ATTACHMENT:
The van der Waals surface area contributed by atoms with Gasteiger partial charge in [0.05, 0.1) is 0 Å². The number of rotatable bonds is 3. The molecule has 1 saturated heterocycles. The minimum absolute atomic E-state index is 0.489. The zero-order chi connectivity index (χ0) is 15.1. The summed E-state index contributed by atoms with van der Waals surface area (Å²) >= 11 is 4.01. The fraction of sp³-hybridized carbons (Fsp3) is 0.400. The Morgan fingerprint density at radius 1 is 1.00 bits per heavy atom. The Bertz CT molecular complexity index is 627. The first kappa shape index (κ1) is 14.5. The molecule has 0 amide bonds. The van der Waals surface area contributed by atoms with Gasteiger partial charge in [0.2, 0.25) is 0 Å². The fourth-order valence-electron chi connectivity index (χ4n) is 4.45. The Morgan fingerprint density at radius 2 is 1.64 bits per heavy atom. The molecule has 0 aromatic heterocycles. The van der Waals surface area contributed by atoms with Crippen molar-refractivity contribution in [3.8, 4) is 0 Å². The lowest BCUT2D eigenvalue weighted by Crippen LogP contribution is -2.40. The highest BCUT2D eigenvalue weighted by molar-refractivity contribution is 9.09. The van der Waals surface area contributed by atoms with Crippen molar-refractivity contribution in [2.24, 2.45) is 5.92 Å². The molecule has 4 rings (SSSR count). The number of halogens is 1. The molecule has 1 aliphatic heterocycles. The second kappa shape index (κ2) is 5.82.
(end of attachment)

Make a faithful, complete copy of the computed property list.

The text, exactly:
The van der Waals surface area contributed by atoms with Gasteiger partial charge in [0.05, 0.1) is 0 Å². The number of rotatable bonds is 3. The molecule has 1 saturated heterocycles. The minimum absolute atomic E-state index is 0.489. The zero-order chi connectivity index (χ0) is 15.1. The summed E-state index contributed by atoms with van der Waals surface area (Å²) >= 11 is 4.01. The fraction of sp³-hybridized carbons (Fsp3) is 0.400. The Morgan fingerprint density at radius 1 is 1.00 bits per heavy atom. The Bertz CT molecular complexity index is 627. The first kappa shape index (κ1) is 14.5. The molecule has 0 amide bonds. The van der Waals surface area contributed by atoms with Gasteiger partial charge in [0.2, 0.25) is 0 Å². The fourth-order valence-electron chi connectivity index (χ4n) is 4.45. The Morgan fingerprint density at radius 2 is 1.64 bits per heavy atom. The molecule has 0 aromatic heterocycles. The van der Waals surface area contributed by atoms with Crippen molar-refractivity contribution in [3.8, 4) is 0 Å². The lowest BCUT2D eigenvalue weighted by Crippen LogP contribution is -2.40. The highest BCUT2D eigenvalue weighted by molar-refractivity contribution is 9.09. The van der Waals surface area contributed by atoms with Crippen molar-refractivity contribution in [2.24, 2.45) is 5.92 Å². The molecule has 4 rings (SSSR count). The number of halogens is 1. The molecule has 1 aliphatic heterocycles. The second kappa shape index (κ2) is 5.82.